Southwest Airlines has provided details of its response to a 2018 audit by the Department of Transportation’s Office of the Inspector General (OIG). The audit looked at the FAA’s safety oversight of the airline.
Southwest Airlines has said that it fully cooperated with the OIG throughout the process, sharing a common goal of strengthening industry and Southwest safety practices.
Within the audit, the OIG took a closer look at a few operational challenges the airline has focused on during the last year, specifically, its Weight and Balance Programme and maintenance records ‘conformity’ work on pre-owned aircraft.
The OIG data collection for the audit concluded towards the end of last year and, since that time, the airline has reportedly made significant progress on both of the two primary operational items mentioned in the report.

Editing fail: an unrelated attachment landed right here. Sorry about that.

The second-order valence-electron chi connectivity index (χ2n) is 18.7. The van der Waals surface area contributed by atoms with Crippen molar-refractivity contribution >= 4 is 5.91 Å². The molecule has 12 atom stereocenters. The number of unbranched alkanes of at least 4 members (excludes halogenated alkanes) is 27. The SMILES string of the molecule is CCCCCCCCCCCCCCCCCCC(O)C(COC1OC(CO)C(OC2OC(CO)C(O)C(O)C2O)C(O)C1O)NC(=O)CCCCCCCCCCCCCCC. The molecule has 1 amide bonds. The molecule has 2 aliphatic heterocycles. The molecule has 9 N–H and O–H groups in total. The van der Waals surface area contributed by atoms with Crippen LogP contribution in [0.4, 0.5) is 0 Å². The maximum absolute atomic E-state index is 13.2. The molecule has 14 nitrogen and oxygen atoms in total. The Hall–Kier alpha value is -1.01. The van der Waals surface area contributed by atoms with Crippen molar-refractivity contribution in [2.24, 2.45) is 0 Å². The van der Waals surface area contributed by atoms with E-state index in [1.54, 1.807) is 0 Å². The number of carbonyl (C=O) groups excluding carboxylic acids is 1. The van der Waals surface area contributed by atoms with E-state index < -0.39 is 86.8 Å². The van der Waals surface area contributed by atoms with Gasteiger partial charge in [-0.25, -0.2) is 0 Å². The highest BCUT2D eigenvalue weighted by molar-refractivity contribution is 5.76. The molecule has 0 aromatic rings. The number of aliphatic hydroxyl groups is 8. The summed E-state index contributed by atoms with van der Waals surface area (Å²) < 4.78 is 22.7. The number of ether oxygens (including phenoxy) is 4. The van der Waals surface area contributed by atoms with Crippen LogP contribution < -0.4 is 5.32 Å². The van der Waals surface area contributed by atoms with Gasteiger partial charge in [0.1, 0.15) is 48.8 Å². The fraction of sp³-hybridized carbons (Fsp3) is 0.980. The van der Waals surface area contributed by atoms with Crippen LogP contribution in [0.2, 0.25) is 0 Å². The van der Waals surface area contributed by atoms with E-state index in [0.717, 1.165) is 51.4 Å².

With regard to Southwest’s Weight and Balance Program, it has implemented automated baggage scanning and tracking in all of its domestic stations as of December 2019, equipping employees with hand-held scanners to further baggage count accuracy and enhance the integrity of the programme.
As part of this effort, Southwest Airlines invested in more than 3,400 scanners and currently scans more than two million bags per week. Since implementing the scanners, the airline has seen substantial improvement in Weight and Balance Programme accuracy and consistency across the system.
With regard to the conformity issue, the airline’s technical operations team has worked to ensure that each of the 88 pre-owned aircraft cited in the report has undergone a comprehensive physical inspection, from nose to tail, to ensure all maintenance records and repairs are documented.
As part of Southwest’s safety culture, the airline maintains a transparent relationship with the FAA, which includes an FAA-Approved Safety Management System designed to manage and mitigate operational risks and execute safe operating programs and practices.
For more information on OIG, visit oig.dot.gov.